Top 7 Healthcare Trends and Challenges from Our Financial Expert
There are all kinds of facts, figures, and guesses floating around right now as to what are the top healthcare challenges and trends in 2015 … and beyond. I’ve thought about it and put together this list about what we can expect in the near future. Give it a look, and let me know if I’ve missed anything.
1. Physicians start to feel the financial pinch from CMS’s regulations.
Value-based purchasing programs are solidly in place for hospitals. But now, eligible physicians are starting to feel the penalty phase of CMS’s quality reporting and Meaningful Use initiatives. In fact, CMS revealed that more than 257,000 eligible professional providers who are not meaningful users of certified EHR technology would have their Medicare Fee Schedule cut by one percent in 2015. Eligible professionals may also see reductions in reimbursements for noncompliance with Medicare’s Electronic Prescribing (eRx) Incentive Program and the Physician Quality Reporting System (PQRS).
Eligible physicians also need to comply with CMS’s new Value-Based Payment Modifier program, or face penalties. The Value-Based Modifier program calculates Medicare’s payments to physicians in group practices based on annual cost and quality measures. It’s part of Medicare’s efforts to improve healthcare, but the program adds yet more regulations physicians need to monitor.
All these changes and new reporting requirements are overwhelming busy physicians, which is why the American Medical Association has repeatedly asked for relief.
There is some positive news for physicians, however. CMS passed a final rule to allow for a new procedural terminology (CPT) code, 99490. The code enables physicians to bill CMS $41.92 per month for providing remote chronic care management to qualifying patients.
Another positive note for physicians, more states under Medicaid and commercial payers are adding telemedicine to their reimbursement fee schedule, so physicians can bill for these services.
2. Technological advancements are transforming the entire healthcare industry.
The proliferation of new technology in healthcare is exploding. The following list highlights some opportunities and concerns for these rapidly evolving technological advancements:
Wearable Tracking Devices
I heard on the radio there are now 70 million people in the U.S. are using wearable tracking devices to monitor their physical activity, sleep patterns, calorie consumption, and a whole lot more. This is an exciting new frontier with so much potential to improve patient care. It will be fun to see the impact this trend has on improved patient engagement.
A significant change in the healthcare industry’s approach to providing care is underway—putting the patient at the center of care. The goal is to improve patient satisfaction scores and engagement.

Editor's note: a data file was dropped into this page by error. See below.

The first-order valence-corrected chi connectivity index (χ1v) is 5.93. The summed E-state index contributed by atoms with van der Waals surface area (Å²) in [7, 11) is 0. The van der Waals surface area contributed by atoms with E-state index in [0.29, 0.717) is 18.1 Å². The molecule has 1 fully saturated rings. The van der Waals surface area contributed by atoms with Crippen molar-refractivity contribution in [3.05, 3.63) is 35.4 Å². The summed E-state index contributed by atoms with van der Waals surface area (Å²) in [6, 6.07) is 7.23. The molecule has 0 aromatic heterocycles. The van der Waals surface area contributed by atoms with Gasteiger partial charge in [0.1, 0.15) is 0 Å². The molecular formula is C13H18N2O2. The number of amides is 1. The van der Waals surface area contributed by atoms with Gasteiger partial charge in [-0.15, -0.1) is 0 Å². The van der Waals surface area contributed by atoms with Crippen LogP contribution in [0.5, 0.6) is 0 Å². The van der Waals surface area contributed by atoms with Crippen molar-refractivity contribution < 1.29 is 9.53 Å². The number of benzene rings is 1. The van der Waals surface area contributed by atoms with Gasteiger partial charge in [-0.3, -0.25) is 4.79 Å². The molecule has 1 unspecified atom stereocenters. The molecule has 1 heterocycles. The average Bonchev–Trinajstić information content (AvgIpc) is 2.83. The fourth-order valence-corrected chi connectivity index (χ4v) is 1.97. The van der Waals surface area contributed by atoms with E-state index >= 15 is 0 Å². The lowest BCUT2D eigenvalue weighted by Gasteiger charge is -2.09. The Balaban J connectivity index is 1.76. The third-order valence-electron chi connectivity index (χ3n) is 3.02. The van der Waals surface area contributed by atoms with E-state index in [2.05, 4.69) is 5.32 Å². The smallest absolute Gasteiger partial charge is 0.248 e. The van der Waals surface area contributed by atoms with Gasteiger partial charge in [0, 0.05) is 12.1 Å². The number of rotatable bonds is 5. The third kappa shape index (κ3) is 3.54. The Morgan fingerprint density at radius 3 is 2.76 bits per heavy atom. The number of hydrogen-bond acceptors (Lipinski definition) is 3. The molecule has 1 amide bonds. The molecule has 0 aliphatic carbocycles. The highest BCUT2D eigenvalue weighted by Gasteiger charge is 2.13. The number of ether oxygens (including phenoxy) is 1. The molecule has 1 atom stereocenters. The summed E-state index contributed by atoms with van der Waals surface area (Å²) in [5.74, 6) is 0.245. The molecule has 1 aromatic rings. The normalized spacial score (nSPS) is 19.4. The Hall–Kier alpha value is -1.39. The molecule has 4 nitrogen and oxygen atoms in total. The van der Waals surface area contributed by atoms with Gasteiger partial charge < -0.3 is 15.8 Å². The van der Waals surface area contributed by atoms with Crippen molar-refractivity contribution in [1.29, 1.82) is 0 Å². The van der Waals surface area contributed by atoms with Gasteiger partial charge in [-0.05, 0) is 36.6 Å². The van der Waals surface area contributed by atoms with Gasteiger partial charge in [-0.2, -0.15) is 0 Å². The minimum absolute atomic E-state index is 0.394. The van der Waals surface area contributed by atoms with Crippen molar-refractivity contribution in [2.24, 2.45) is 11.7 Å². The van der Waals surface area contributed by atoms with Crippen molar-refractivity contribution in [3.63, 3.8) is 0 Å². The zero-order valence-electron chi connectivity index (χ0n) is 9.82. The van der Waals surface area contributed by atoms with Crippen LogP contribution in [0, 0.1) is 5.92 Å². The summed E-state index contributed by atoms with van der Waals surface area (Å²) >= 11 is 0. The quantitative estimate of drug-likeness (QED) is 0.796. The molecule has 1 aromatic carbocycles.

But, this is new territory, and the industry as a whole is just starting to look into ways to engage with patients outside of a traditional office visit. For example, many providers haven’t yet tapped social media to build relationships with their customers. This will need to change, especially as patients begin to shop for healthcare the way they shop for cars or electrician services—by searching the Internet, looking for quality metrics and patient reviews, and comparing prices.
Increased Data Demands
Both clinicians and administrative leaders are hungry for data to make decisions and guide their planning. Yet, there always seems to be a missing piece of information, such as which skilled nursing facility a patient was discharged to. For this example, providers either have to make assumptions based on unreliable data or try to get that data through cumbersome processes. (My colleague, Tim Campbell, talks more about those inefficiencies.)
An enterprise data warehouse (EDW) is key to overcoming the current data challenges. An EDW enables users of all backgrounds (both technical and nontechnical) to analyze near real-time data easily through analytics applications. As demands for access to high-quality, accurate data continue to grow, workers will want better analytics tools, such as EDWs, so they can improve care and reduce costs.
Attaining Meaningful Use and Switching to ICD-10
Eligible providers and eligible hospitals will continue to work on meaningful use of EHRs. Fortunately, CMS may issue guidance to shorten the reporting period of certified EHR technology from one year to 90 days.
In addition to the Meaningful Use program, the switch from ICD-9 to ICD-10 took front stage during 2015.
Patient privacy issues (including concerns about data breeches) will continue to be top-of-mind for providers, payers, and consumers, especially with ongoing data breeches in the news. Providers and payers will need to step up data security to avoid the type of Health Insurance Portability and Accountability Act (HIPAA) violations that can negatively impact an organization.